There are many great reasons to use humor in your pitch or presentation with a prospect. But using humor in your pitch is not without risk, so be smart about exposing your funny side by following these seven tips.
I believe that you can sell without being aggressive. You can sell without being pushy or salesy. You can sell without using slimy or sleazy tactics. And you can sell without selling your soul. But it is impossible to sell without selling.
You may have the greatest products, services or solutions in the world. But if you don’t appeal to your prospects on an emotional level, you’re just another person trying to sell them something.
Now that we’ve all been through the annual frenzy that is the Christmas shopping season, it is time to reflect on the state of retail in America.
The key to effective blogging – in addition to ideation, writing and promotion – is keeping your blog active. And by active, here's what we mean.
If you haven't already done so, you should start thinking about your sales goals for 2017. You can't just set them and forgot them.
Remember getting cornered by “that guy” at a networking event who went on and on about himself immediately after being introduced? Bad news: You may be “that guy” if you’re still opening with a corporate overview like this.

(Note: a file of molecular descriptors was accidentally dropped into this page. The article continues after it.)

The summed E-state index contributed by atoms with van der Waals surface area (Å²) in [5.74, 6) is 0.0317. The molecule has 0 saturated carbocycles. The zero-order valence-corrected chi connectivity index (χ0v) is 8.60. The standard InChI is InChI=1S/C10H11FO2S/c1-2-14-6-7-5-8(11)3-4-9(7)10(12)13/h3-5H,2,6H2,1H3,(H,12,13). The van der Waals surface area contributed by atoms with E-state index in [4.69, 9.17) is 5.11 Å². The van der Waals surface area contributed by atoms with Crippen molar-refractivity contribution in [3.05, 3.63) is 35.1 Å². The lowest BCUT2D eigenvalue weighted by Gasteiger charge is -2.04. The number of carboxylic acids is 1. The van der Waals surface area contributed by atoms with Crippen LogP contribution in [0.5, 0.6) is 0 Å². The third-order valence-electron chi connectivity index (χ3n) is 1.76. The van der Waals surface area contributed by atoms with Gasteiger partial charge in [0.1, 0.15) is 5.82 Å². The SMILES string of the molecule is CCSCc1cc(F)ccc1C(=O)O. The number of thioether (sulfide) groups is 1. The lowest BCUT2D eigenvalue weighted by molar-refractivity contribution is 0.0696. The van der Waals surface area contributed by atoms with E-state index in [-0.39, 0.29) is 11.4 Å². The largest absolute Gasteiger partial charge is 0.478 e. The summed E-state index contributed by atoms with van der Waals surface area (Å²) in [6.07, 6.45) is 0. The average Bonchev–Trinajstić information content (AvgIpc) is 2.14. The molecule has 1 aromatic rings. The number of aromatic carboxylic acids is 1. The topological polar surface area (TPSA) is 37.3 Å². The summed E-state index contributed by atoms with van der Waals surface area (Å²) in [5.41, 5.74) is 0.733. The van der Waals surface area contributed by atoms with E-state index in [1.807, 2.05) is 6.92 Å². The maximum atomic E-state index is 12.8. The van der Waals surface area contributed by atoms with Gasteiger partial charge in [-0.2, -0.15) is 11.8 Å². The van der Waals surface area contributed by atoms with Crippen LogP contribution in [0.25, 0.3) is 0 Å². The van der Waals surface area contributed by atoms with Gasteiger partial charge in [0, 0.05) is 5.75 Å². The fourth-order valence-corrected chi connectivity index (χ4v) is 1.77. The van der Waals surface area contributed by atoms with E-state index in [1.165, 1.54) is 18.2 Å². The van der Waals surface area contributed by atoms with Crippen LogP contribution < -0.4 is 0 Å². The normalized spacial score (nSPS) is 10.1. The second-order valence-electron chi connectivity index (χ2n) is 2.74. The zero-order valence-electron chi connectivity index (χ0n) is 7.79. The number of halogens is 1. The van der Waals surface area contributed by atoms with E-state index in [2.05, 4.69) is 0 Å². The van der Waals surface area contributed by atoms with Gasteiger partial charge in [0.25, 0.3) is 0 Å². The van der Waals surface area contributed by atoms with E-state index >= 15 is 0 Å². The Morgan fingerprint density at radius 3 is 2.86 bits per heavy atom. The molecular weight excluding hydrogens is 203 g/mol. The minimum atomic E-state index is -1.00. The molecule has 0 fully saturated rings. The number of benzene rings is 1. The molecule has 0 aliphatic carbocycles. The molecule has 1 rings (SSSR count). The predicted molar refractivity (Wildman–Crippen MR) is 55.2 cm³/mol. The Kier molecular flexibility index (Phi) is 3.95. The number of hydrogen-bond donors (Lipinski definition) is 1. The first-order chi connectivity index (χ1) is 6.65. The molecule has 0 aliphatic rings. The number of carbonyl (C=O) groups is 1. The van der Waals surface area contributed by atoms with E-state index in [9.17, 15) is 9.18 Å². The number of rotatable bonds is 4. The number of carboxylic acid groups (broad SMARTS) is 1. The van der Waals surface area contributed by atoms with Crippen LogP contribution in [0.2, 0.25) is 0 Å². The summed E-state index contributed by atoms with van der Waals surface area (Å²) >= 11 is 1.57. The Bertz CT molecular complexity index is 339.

Your value is infinitely more important than your price. If prospects can’t see the value, they are going to use the one measure that they can see—your prices and fees.
Step aside, Millennials ― you’re old news. You’ve grown up and right out of the trendsetters demographic, and smart marketers need to get up to speed on what’s next.
Not having just coffee at a coffee shop or just a burger at a burger joint is no crime, of course; it is, however, most assuredly short sighted. We should never forget where we came from. Too bad in banking those roots are often obscured.
Stupid questions anger and waste your prospects' time. Lame questions close doors and opportunities. Lazy questions destroy your trust and credibility. Continuing to spout the same-o-lame-o questions is a recipe for disaster.
Which do you think is going to get a prospect's attention and deliver more impact: A self-centered sales pitch that’s all about you or a powerful email that shows you understand their problems, challenges and issues?